Tuesday, June 15, 2010

…and Still With the Virtual Music

Second Life (and real life) have been keeping my busy lately, so I haven't had a chance to catch as many in-world music events and performances as I would like. My list of acts and artists I'd like to mention is still long, and the list of performers and venues I'm still trying to get to seems to grow longer every week. But I thought I'd step back from sort of the singers, songwriters, and guitar-pickers I normally enjoy to highlight things that aren't normally on my radar: classical music and (yup) big band dancing.

Young Zeid and Izabela Jawrower

There are plenty of classically trained musicians in Second Life, but few try to bring a classical concert experience to the virtual world. A notable exception are violinists Young Zeid and Izabella Jawrower, who perform challenging and very high-quality live classical music in Second Life. In real life, the avatars are driven by Xi Yang and (I believe) Izabela Spiewak, who perform and teach in the real world. Izabella plays violin and sometimes accompanies Young Zeid on piano; Young primarily plays violin and viola, and sometimes accompanies Izabela on piano. I've seen two performances, and while I'm no expert on classical music, I do know a little about technique, tone, and musical performance and I gotta say both shows were exquisite.

Young Zeid and Izabela Jaworower at Music Island

The material Young and Izabela isn't quite the old saws of the classical repertoire: sure, there's some Beethoven and Bach and Mozart, but programs I've heard have included Gorecki, Kresler, Bartok, Elgar, and chinese folk tunes, and introduced me to Astor Piazzolla, a fabulous Argentinian composer who is the current man in my musical world that's the best thing since sliced bread. Aside from the audio quality—the duo have obviously put a lot of thought and equipement into creating a performance space, properly micing their instruments, and getting a good sound—the selection of material and the performances are just superb. Both Izabela and Young have wonderful tone and fluid control of their playing, and truly put their hearts into the music. I admit thinking one of the pieces they selected was going to be a tired old bit of repertoire, but they surprised with their interpretation—it wasn't jarring or unusual, but stunning in its simplicity and overall sincerity. They found the original beauty in it and set it out gorgeously. These two who aren't just phoning in a rehearsal session: they're top flight performers giving intimate recitals. Highly recommended.

The War May Be Over, But The Music Lives On

So how's this for unusual? I'm going to write up a dance club…but I don't dance. And the club is set in an era before my time, in fact in a time when my parents weren't even glints in their parents' eyes. And the club is dedicated to an organization in a country where I'm not a citizen.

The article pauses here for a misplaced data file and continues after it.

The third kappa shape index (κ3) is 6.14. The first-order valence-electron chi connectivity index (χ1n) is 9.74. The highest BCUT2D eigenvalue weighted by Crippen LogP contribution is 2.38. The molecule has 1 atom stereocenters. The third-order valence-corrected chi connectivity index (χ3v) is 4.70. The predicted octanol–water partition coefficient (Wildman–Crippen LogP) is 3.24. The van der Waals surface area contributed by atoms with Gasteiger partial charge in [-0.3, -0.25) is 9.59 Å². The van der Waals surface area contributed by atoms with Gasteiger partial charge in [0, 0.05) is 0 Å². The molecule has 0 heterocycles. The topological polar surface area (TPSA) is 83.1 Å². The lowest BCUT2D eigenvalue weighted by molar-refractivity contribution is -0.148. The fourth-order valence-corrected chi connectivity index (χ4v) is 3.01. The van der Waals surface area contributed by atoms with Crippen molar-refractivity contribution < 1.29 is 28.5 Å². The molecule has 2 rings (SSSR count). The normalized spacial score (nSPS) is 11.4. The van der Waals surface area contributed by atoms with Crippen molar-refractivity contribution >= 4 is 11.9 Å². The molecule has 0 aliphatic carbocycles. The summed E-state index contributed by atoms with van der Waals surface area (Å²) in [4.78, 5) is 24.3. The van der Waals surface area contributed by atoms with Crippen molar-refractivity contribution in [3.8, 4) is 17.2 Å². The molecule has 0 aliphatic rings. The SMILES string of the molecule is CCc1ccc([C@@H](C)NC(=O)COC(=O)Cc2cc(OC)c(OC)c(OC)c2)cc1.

And sadly, it isn't even around in Second Life anymore.

Last dance at Second Life's USO Club

One of the sad facts of the Second Life DJ'd music scene is that tons of DJs play current hits, classic rock, and dive into lots of electronica and blues and hiphop and house and party music and rock and metal and alternative and novelty and whatnot, very few people do jazz or big band any justice. The USO Club in Second Life was one of the few places where you could count on an era-appropriate set of tunes from the 30s and 40s plus an audience that knew the music. Set in a reproduction of a WWII aircraft hanger, the USO Club held regular events were folks would put on their 1940s duds and swing to the oldies. The USO Club recently shut down in SL—and I, for one, think the grid is poorer for it.

Fellow trivia fiend Starla Gurbux has given the USO Club a touching sendoff in her blog. I'm sad to say I only made it to a few events at the club, and, not being a dancer, a lot of the focus of the events was lost on me. But every time I went the music was fabulous, the people were great&mdashI never failed to have several fun conversations with music nuts—and the vibe unlike anything else in SL. (In fact, I don't think I was ever hit on at the USO Club, which is unusual for any dance event where I'm busily holding up a wall.)

I hope the 40s music fans who supported the USO Club can find a way to get a new venue going and some events happening—I'll definitely try to be there.

Changing Tone for a Moment…

I apologize that this is yet another in what seems to be an endless series of catch-up posts. I think I'm going to have to change course a little with the Lou's Clues blog, and try to write shorter, contained pieces rather than the more developed bits I seem to prefer. One of my pet peeves about the Internet is that so much of the content available online is so shallow. That's particularly true for Second Life: it's rare to get any real analysis, background, or depth to content: most of the time it's "Hey, look, here's a picture of my avatar, aren't I great! Whoot!"

I'll still try to do longer pieces when I can, but in the interests of keeping the blog active, I'll be trying to pepper in some shorter things too.

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